Impacts of Insurgency on Urban Governance in Nigerian Cities: A Longitudinal Analytical Review (2014-2021)
One of the current challenges to urban governance in Nigeria is insurgency. This study aimed to assess the impacts of insurgencies on urban governance in Nigeria and to proffer measures by which they could be ameliorated. The critical analytical method was used on secondary information and primary information from observations of the developments in the system. Findings showed that poor urban governance led to inadequate provision and maintenance of basic social infrastructures, persistent unemployment with concomitant idleness and income poverty, among others, which have resulted to insurgencies in form of terrorism, armed robbery, banditry, kidnapping, ethnic militia, farmer-herder clashes and other despicable responses to the bundle of contradictions confronting the country.
Alistair Harris (2010). Yemen: On the Brink. Canergie Endowent Anaeto S.
Anderson, M. (2015). Unpacking metropolitan governance for sustainable development.
Adegoke, N. (2015). Kidnapping, security challenges and socio-economic implications to the Niger Delta region of Nigeria. Asian Journal of
Humanities and Social Sciences, 16(2): 205-216.
Amalu, N.S. (2015). Impact of Boko Haram insurgency on human security in Nigeria. Global Journal of Social Sciences, 14: 35-42.
Amnest International (2018, December 17). Nigeria: Three years of bloody clashes between farmers and herders in Nigeria. Retrieved on
8/19/2021 from https://www.amnesty.org/en/documents/afr44/9503/2018/en/
Ayobade, A.B. (2006). Introduction to urbanization. U.K.: European Centre for Research Training and Development. Retrieved on 11/27/2021
Azu, V.N. (2018). Issues and challenges of urban governance in Africa: The Nigerian experience. Global Journal of Political Science and
Administration, 6(2): 1-12.
Azu, V.N. (2014). State-Local Government fiscal relations and Local Government performance in Abia State; A Ph.D. Thesis. Research
Brassey (2001). Insurgency & Terrorism: Inside Modern Revolutionary Warfare. Air University Press. Retrieved on 8/13/2020
Christanity Today (2021). 140 Nigerian Baptist Students Kidnapped in Kaduna. Retrieved on 8/18/2021 from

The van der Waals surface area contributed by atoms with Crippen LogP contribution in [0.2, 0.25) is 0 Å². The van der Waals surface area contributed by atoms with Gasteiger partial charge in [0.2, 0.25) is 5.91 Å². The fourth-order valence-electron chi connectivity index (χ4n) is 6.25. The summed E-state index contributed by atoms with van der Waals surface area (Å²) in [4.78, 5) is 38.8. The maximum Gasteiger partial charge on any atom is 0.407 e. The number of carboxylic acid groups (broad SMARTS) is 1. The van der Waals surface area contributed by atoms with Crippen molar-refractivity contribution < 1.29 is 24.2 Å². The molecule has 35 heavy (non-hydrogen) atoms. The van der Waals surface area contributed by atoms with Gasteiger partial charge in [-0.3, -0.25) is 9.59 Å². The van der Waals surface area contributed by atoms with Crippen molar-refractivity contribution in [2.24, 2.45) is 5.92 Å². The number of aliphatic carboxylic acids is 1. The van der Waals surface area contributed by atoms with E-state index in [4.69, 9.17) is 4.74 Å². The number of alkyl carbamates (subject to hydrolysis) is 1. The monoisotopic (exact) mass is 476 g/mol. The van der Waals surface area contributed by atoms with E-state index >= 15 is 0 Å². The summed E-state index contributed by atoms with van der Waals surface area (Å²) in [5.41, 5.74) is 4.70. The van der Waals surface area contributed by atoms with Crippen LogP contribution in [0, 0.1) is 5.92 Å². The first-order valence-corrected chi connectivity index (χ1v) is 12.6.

Curta, S. D. (2006). A new type of insurgency? A case study of the resistance in Iraq. Graduate Thesis. University of South Florida,
Duru, E.C. and Ogbonnaya, U.M. (2012). The political and economic conditions of the institutionalization of urban policies in Nigeria since
the twentieth century. Nigerian Journal of Social and Development 9(2), June 2012.
Elaigwu, J.I. (2007). Fiscal federalism in Nigeria: Facing the challenges of the future. Jos: Aha Publishing Limited.
Hassan, M.B. (2014). Boko Haram insurgency and the spate of insecurity in Nigeria: Manifestation of governance crisis. Research in
Humanities and Social Science, 4(18): 9-18
International Crisis Group (2018). Stopping Nigeria’s spiralling farmerherder violence. Retrieved on 8/19/2021 from
Ochonu, M.E. (2015). Boko Haram is hardly a new phenomenon. Time Magazine. February 17.
Oketayo, A. and Olelaye, Y.L (2019). Effect of rura-urban migration of youths on rural development in Ogbomoso South Local Government
Area, Oyo State, Nigeria. DOI: 10.51406/jhssca.v11i1.1688
Onabajo, O. and Osifeso J. (2008). Models and theories of communication. Maryland: African Renaissance Books Incorporated.
Osumah, O. and Aghedo, I. (2011). Who wants to be a millionaire? Nigerian youths and the commodification of kidnapping. Review of African
Economy, 38(128): 277-287.
Premium Times (2021). Seven years after Chibok, mass kidnapping of students becoming norm in Nigeria. Retrieved on 8/18/2021 from
Shafer, D.M. (1988). Counterinsurgency Paradigms. Princeton: Princeton University Press.
The American Heritage New Dictionary of Cultural Literacy USA (2012): Houghton Mifflin Company.
The Observer (2021, April 28). Farmer-herder crisis in Nigeria’s Middle Belt could ‘blow up into a civil war’. Retrieved on 8/19/2021 from
Ukpong-Umo, R.E. (2016). Insurgency in Nigeria and the challenge of nationhood. Nigerian Journal of Rural Sociology, 16 (3): 64-69.